(Bloomberg) - Group of 20 economies threatened to penalise tax havens that do not share information on their banking clients, after the leak of the Panama Papers provoked a global uproar over tax evasion.
The G-20 will consider "defensive measures" against financial centers and jurisdictions that don't commit to an international standard that requires the exchange of information about account holders, the group's finance ministers and central bankers said on Friday (April 15) in a statement after meeting in Washington.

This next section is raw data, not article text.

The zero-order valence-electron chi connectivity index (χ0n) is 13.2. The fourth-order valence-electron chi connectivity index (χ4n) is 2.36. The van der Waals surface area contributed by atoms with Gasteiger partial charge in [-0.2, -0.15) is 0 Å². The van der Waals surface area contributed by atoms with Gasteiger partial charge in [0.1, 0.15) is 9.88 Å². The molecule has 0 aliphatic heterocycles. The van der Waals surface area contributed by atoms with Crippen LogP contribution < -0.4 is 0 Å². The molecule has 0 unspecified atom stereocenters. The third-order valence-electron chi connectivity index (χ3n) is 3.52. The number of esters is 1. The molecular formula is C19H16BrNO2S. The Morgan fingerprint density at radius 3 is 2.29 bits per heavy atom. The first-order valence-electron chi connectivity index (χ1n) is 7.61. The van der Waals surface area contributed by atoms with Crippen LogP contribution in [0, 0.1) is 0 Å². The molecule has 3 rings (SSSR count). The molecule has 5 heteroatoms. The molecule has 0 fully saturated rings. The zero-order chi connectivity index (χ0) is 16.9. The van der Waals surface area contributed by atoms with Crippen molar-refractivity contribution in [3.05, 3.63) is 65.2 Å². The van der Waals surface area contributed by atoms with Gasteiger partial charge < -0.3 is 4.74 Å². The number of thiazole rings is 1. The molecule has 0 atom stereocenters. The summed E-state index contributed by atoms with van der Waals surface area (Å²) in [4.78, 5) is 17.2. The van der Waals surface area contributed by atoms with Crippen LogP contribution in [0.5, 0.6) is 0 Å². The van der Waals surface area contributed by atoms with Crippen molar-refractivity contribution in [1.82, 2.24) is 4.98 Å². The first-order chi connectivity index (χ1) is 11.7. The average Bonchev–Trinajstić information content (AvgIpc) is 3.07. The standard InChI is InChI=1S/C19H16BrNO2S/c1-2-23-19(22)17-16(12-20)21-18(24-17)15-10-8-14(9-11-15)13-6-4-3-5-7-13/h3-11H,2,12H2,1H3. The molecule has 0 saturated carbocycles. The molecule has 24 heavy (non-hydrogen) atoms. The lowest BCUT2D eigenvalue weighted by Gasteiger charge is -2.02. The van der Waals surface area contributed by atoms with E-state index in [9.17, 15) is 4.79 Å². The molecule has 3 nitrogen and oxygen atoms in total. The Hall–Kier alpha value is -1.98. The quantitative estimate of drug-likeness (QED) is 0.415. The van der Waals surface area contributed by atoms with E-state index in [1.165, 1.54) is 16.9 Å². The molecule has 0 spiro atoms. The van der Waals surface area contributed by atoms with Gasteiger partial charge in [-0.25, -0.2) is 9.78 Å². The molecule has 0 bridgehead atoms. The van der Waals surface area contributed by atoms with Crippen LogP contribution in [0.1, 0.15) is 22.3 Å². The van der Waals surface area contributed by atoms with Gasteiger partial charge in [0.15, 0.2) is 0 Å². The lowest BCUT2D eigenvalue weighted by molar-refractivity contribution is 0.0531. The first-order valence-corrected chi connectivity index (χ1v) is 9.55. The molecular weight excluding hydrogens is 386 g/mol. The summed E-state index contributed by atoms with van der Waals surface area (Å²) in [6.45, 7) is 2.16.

The group said it would work with the OECD to come up with criteria for identifying "non-cooperative jurisdictions," adding that improving the transparency on who controls legal tax entities is vital to the international financial system.
The leak this month of offshore financial records, known as the Panama Papers, exposing billions of dollars in assets hidden in tax havens around the world, has set off a global furore.
Seeking to contain the fallout from the scandal - implicating everyone from world leaders to prominent business people - some governments have pledged to crack down on tax evasion and money laundering to help regain public trust.